• lose children in infancy6

A lack of cultural competency among providers and health plans can also affect care. One study 7 found that cultural differences led patients to feel a sense of powerlessness, negatively impacting the patient experience. Among certain racial and ethnic groups, cultural differences such as language or deeply-held beliefs about discussing end of life can also create barriers to receiving more advanced care, such as palliative support.

Individuals with Limited English Proficiency (LEP)

In the U.S., 67.8 millionpeople speak a language other than English, and individuals with limited English proficiency (LEP) are among vulnerable populations in healthcare.

Language and culture are barriers to care access and lead to poor health outcomes. A recent Pew Research Center survey9 found that 44% of Hispanic Americans say that more communication problems from language and cultural differences are a major reason they have worse health outcomes than other adults. Individuals with LEP can be vulnerable to adverse health outcomes even if they have health insurance and access to excellent medical facilities.

Populations with low healthcare literacy

Low healthcare literacy affects more than 50% of people 10 in the U.S. and costs health plans approximately $10 billion a year. 11

Those with low health literacy are more likely to have poor outcomes including challenges managing chronic diseases, hospital stays, and emergency room utilization. 12

Some LEP individuals may have limited health literacy in English and their native language, which makes access even more complicated.

Individuals living with chronic or serious illness

People with chronic diseases are, by definition, at risk for poor health outcomes and six in ten adults in the U.S. have at least one chronic disease, while 40% have two or more.13 Chronic diseases are the leading cause of death and disability and are responsible for $4.1 trillion in annual healthcare costs.13 Recognizing higher healthcare utilization and costs, Congress regularly mandates expenditures to pay for the needs of the chronically ill, as they did with the passage of the 21st Century Cures Act in 2016. 14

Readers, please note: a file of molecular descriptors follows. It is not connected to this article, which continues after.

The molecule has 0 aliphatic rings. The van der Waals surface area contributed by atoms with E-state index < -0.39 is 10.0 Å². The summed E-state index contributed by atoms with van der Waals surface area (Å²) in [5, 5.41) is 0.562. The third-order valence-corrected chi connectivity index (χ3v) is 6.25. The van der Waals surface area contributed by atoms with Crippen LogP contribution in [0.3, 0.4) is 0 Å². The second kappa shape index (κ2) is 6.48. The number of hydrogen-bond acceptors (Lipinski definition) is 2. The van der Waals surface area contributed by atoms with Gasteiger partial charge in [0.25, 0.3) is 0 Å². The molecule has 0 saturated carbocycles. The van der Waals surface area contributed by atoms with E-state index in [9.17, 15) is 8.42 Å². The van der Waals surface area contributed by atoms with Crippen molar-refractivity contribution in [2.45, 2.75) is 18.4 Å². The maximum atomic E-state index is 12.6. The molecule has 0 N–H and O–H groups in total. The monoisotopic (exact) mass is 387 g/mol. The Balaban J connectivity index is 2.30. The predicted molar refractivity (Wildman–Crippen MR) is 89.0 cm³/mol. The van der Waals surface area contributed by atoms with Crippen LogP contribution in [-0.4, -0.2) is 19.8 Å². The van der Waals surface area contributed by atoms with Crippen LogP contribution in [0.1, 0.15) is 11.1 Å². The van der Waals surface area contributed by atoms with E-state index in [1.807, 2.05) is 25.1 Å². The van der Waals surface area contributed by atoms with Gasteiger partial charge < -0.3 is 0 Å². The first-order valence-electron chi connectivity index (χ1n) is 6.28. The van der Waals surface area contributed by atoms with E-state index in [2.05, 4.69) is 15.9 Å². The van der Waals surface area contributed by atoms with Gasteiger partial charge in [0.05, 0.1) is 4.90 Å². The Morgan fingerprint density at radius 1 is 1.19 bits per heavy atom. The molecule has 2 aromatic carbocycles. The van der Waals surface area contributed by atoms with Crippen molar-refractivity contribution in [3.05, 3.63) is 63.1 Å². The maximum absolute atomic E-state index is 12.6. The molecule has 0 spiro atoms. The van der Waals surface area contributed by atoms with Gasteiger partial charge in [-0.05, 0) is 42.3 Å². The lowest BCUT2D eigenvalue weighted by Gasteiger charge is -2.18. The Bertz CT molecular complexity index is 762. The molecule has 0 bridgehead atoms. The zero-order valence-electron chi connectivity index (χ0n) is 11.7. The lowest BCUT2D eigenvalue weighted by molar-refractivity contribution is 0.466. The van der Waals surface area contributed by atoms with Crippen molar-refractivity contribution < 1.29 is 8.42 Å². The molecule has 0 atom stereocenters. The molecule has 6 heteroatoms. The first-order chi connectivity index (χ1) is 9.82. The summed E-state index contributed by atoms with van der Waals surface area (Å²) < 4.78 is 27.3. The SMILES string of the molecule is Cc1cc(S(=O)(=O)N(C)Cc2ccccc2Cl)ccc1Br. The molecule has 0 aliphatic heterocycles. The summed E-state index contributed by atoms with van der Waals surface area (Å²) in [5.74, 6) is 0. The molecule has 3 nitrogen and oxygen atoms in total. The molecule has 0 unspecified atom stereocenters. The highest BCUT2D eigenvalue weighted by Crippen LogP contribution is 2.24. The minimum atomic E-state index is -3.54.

Caring for vulnerable populations

Providing care to vulnerable populations, including older adults, certain racial and ethnic groups, those with chronic conditions and serious illness, low healthcare literacy, limited English proficiency, and those living in rural, underserved communities requires a whole-person approach, which includes identifying and addressing barriers to care access, the social determinants of health, and providing culturally-competent care.

To learn more about CareCentrix post-acute care and palliative solutions to help vulnerable populations, identify and address gaps in care, request a consultation.


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  1. The Commonwealth Fund: Vulnerable populations
  2. World Health Organization: Children: new threats to health
  3. Centers for Disease Control and Prevention: About Rural Health
  4. The Commonwealth Fund: Why Even Healthy Low-Income People Have Greater Health Risks Than Higher-Income People
  5. Centers for Disease Control and Prevention: What is Health Equity?
  6. The Commonwealth Fund: Achieving Racial and Ethnic Equity in U.S. Health Care
  7. S. Census Bureau
  8. Pew Research Center
  9. Journal of Participatory Medicine
  10. Accenture: The hidden cost of healthcare system complexity
  11. Accenture: The rising cost of healthcare system complexity
  12. National Library of Medicine: An Introduction to Health Literacy
  13. Centers for Disease Control and Prevention: Chronic Disease in America
  14.  FDA: 21st Century Cures Act